New Blood Thinner Promising

Prasugrel Works Better Than Standard Plavix but Carries Bleeding Risk

From the WebMD Archives

Nov. 5, 2007 (Orlando, Fla.) -- A new, more potent blood thinner works better than Plavix, the current standard treatment, at preventing heart attacks, strokes, and deaths from heart disease in people who undergo procedures to open up clogged coronary arteries, a study of more than 13,000 people shows.

But the new drug, prasugrel, also appears to raise the risk of life-threatening bleeding, particularly in people who have had a previous stroke, are elderly, or who have a low body weight.

Nevertheless, the benefits outweigh the risks for most people, says study head Elliott Antman, MD, a professor of medicine at Harvard Medical School and director of the Samuel A. Levine Cardiac Unit at Brigham and Women's Hospital in Boston.

For every 1,000 people treated with prasugrel as compared with Plavix, the new drug prevented 23 heart attacks and caused six major bleeds, Antman tells WebMD.

The findings, which were presented at the annual meeting of the American Heart Association (AHA), were simultaneously published online by The New England Journal of Medicine.

Blood Thinners Prevent Clotting

Due to an increased risk of blood clots, people who get stents -- tiny, mesh-like tubular structures that prop open clogged arteries after angioplasty -- are typically given blood-thinning treatment with a combination of Plavix and aspirin.

Plavix and prasugrel are both antiplatelet drugs. They block platelets, which are a component of blood, from clumping together into clots that can lead to a heart attack or stroke.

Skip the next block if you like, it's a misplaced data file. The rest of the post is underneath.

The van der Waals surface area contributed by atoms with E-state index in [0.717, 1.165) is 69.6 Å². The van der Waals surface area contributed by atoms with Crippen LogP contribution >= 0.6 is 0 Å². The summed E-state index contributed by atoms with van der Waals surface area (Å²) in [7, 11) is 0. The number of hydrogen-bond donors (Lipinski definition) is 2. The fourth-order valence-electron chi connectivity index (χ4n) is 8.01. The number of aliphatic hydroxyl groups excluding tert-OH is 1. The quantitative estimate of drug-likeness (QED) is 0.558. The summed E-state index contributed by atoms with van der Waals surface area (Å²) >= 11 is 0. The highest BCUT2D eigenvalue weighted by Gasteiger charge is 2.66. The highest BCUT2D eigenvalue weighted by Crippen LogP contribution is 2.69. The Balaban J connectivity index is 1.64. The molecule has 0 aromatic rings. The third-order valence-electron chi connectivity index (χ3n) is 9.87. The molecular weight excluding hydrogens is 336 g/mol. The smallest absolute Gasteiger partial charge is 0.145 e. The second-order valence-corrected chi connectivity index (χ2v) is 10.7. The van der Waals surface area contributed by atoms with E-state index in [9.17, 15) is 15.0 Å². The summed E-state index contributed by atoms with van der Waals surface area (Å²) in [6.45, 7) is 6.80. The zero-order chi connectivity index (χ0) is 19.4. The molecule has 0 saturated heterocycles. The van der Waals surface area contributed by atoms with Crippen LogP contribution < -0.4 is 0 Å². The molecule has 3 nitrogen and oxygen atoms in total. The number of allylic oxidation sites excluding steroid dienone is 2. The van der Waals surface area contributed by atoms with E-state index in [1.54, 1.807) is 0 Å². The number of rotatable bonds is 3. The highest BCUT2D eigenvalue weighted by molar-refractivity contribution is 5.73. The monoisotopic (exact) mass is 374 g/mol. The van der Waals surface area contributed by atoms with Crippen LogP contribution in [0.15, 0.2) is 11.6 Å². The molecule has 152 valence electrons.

But too much of a good thing can turn nasty. If the drugs go too far at inhibiting platelets, bleeding can occur.

New Blood Thinner Prevents Heart Problems

The study involved 13,608 patients from 30 countries who were undergoing angioplasty and stenting due to heart attacks or serious heart-related chest pain. They were randomly assigned to take Plavix or prasugrel for an average of 12 months.

"We hypothesized that a regimen that ... inhibits the ability of platelets to clot more effectively would reduce events in patients undergoing [angioplasty]," Antman says. "It did."

Among the findings:

  • Twelve percent of people taking Plavix suffered a heart attack or stroke or died of heart disease, compared with 10% of those on prasugrel, a 19% reduction in risk.
  • Only 1% of people on the new drug developed clogged stents vs. 2.4% on Plavix, corresponding to a 52% reduction in risk.
  • Nearly 10% of people given Plavix had a heart attack vs. 7% on prasugrel, a 24% reduction in risk.
  • Major bleeding occurred in 2.4% of those on prasugrel, compared with 1.8% of those on Plavix. Fatal bleeding was uncommon, but four times more frequent with the new drug: 0.4% vs. 0.1% of people on Plavix.
  • The risk of dying from any cause, 3%, was similar in both groups.

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Prasugrel Benefits People With Diabetes

Further analysis showed that people with diabetes really benefited from the new drug. Those given prasugrel were 30% less likely to have a heart attack or stroke or die of heart disease or stroke, compared with those given Plavix.